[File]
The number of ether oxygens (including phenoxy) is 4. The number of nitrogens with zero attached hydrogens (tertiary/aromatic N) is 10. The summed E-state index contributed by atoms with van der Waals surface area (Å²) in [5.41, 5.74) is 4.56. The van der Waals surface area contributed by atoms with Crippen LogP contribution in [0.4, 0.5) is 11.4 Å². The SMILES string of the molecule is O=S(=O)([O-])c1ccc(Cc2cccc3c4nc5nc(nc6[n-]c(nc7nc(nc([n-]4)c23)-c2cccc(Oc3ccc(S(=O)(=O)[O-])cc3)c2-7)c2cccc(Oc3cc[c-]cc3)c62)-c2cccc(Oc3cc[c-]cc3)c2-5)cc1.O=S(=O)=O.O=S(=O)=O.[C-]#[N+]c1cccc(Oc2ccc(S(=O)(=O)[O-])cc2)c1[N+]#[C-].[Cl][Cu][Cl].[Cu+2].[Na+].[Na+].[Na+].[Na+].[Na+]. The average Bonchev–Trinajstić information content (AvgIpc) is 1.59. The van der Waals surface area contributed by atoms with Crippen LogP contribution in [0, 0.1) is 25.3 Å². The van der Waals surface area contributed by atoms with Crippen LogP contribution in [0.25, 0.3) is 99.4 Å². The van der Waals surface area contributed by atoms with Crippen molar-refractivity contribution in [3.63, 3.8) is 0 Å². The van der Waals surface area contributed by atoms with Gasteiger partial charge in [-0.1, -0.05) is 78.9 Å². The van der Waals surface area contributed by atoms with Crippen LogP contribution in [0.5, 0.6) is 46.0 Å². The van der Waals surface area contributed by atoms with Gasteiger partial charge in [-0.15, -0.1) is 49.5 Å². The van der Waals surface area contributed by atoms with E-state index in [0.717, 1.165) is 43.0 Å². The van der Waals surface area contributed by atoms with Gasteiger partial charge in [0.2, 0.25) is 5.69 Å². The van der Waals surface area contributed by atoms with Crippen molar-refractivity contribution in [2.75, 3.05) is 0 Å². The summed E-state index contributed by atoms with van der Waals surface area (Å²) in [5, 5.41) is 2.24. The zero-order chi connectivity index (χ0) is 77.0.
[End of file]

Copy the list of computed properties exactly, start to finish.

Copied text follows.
The number of ether oxygens (including phenoxy) is 4. The number of nitrogens with zero attached hydrogens (tertiary/aromatic N) is 10. The summed E-state index contributed by atoms with van der Waals surface area (Å²) in [5.41, 5.74) is 4.56. The van der Waals surface area contributed by atoms with Crippen LogP contribution in [0.4, 0.5) is 11.4 Å². The SMILES string of the molecule is O=S(=O)([O-])c1ccc(Cc2cccc3c4nc5nc(nc6[n-]c(nc7nc(nc([n-]4)c23)-c2cccc(Oc3ccc(S(=O)(=O)[O-])cc3)c2-7)c2cccc(Oc3cc[c-]cc3)c62)-c2cccc(Oc3cc[c-]cc3)c2-5)cc1.O=S(=O)=O.O=S(=O)=O.[C-]#[N+]c1cccc(Oc2ccc(S(=O)(=O)[O-])cc2)c1[N+]#[C-].[Cl][Cu][Cl].[Cu+2].[Na+].[Na+].[Na+].[Na+].[Na+]. The average Bonchev–Trinajstić information content (AvgIpc) is 1.59. The van der Waals surface area contributed by atoms with Crippen LogP contribution in [0, 0.1) is 25.3 Å². The van der Waals surface area contributed by atoms with Crippen LogP contribution in [0.25, 0.3) is 99.4 Å². The van der Waals surface area contributed by atoms with Crippen molar-refractivity contribution in [3.63, 3.8) is 0 Å². The van der Waals surface area contributed by atoms with Gasteiger partial charge in [-0.1, -0.05) is 78.9 Å². The van der Waals surface area contributed by atoms with Crippen LogP contribution in [0.5, 0.6) is 46.0 Å². The van der Waals surface area contributed by atoms with Gasteiger partial charge in [-0.15, -0.1) is 49.5 Å². The van der Waals surface area contributed by atoms with E-state index in [0.717, 1.165) is 43.0 Å². The van der Waals surface area contributed by atoms with Gasteiger partial charge in [0.2, 0.25) is 5.69 Å². The van der Waals surface area contributed by atoms with Crippen molar-refractivity contribution in [2.75, 3.05) is 0 Å². The summed E-state index contributed by atoms with van der Waals surface area (Å²) in [5, 5.41) is 2.24. The zero-order chi connectivity index (χ0) is 77.0.